Volume 28, Issue 3 (2021)                   IQBQ 2021, 28(3): 93-115 | Back to browse issues page

XML Print

Download citation:
BibTeX | RIS | EndNote | Medlars | ProCite | Reference Manager | RefWorks
Send citation to:

Sarabi M, Balilan asl L, Ajorloo B. Architectural Reassessment of Masjid i-Kabud at Tabriz; The Missing Iranian Layout. IQBQ 2021; 28 (3) :93-115
URL: http://eijh.modares.ac.ir/article-27-42054-en.html
1- Ph.D. in Architecture, Department of Architecture, Tabriz Branch, Islamic Azad University, Tabriz, Iran
2- Associate Professor, Department of Art &Architecture, Islamic Azad University, Tabriz Branch, Tabriz, Iran , lidabalilan@hotmail.com
3- Associate Professor, Tabriz Islamic Art University, Tabriz, Iran
Abstract:   (763 Views)
Masjid i-Kabud was built upon the order of Jahan Shah, the ruler of the Kara Koyunlu dynasty, in Tabriz, Northwest Iran. This building is among the most important remains of Islamic architecture and has repeatedly been the object of research by historians of architecture. While the configuration of this building finds a corresponding prototype in Timurid Iran, in the view of a wider audience the construction purpose of this building conceptualizes the theme of Anatolian architecture. Thus, there remain several controversies about the inception of architectural layout that need to be further explored. Using a comparative-analytical method, the aim is to trace back the architectural predecessors of Masjid i-Kabud. Unlike recent studies that attest a Perso-Ottoman interaction in shaping this monument, material evidences confirm beyond any doubt that this was built under the guidance of a master-architect who came from Central Asia a short time before its construction in Tabriz, a grand new capital. According to the results, it is possible to point out a general architectural consistency from the Timurid Empire to the Turkoman era that is largely visible in this building: a tomb in the rear of the central dome aligned with an axial portal, while auxiliary rooms surrounding the main dome on the three sides is a modification of the old traditional Iranian form and might have a close relationship with changes occurring within the religious doctrine in providing adequate space for pilgrimages and educational purposes.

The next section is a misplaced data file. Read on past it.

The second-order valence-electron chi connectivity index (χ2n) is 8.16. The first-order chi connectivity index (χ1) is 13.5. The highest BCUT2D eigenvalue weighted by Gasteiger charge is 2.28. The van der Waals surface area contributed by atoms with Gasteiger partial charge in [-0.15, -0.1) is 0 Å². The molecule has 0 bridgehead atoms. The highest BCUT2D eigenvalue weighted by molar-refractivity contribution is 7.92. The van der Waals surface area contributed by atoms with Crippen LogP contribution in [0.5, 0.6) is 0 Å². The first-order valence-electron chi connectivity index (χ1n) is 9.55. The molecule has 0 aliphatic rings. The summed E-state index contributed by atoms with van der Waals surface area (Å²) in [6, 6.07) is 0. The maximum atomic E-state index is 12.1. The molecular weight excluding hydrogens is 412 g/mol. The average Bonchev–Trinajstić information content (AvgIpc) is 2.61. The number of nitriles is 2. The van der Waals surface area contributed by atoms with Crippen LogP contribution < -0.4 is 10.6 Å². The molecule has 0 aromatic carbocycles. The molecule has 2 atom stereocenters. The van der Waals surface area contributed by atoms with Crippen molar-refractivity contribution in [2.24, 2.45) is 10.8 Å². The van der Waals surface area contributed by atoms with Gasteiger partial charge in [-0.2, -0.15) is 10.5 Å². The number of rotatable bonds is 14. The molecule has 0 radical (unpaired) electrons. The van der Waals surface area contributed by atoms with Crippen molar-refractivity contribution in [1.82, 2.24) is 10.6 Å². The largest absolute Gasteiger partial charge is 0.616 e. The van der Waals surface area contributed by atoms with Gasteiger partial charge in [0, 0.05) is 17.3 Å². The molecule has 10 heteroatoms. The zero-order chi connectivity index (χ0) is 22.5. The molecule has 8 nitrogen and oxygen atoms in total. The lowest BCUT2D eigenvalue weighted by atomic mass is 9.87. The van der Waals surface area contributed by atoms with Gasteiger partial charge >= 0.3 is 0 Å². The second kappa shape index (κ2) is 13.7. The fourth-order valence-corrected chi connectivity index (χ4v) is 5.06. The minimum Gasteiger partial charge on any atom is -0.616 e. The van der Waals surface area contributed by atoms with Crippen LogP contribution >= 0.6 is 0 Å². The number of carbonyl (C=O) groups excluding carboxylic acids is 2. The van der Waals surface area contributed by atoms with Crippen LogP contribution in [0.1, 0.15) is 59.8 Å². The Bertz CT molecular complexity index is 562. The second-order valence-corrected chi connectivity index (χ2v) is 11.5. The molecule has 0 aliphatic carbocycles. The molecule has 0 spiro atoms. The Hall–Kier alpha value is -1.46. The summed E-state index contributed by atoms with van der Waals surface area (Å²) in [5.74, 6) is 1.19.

Full-Text [PDF 5029 kb]   (160 Downloads)    
Article Type: Original Research | Subject: Arts and Humanities (General)
Received: 2020/04/13 | Accepted: 2021/05/28 | Published: 2021/07/19

Add your comments about this article : Your username or Email:

Send email to the article author

Rights and permissions
Creative Commons License This work is licensed under a Creative Commons Attribution-NonCommercial 4.0 International License.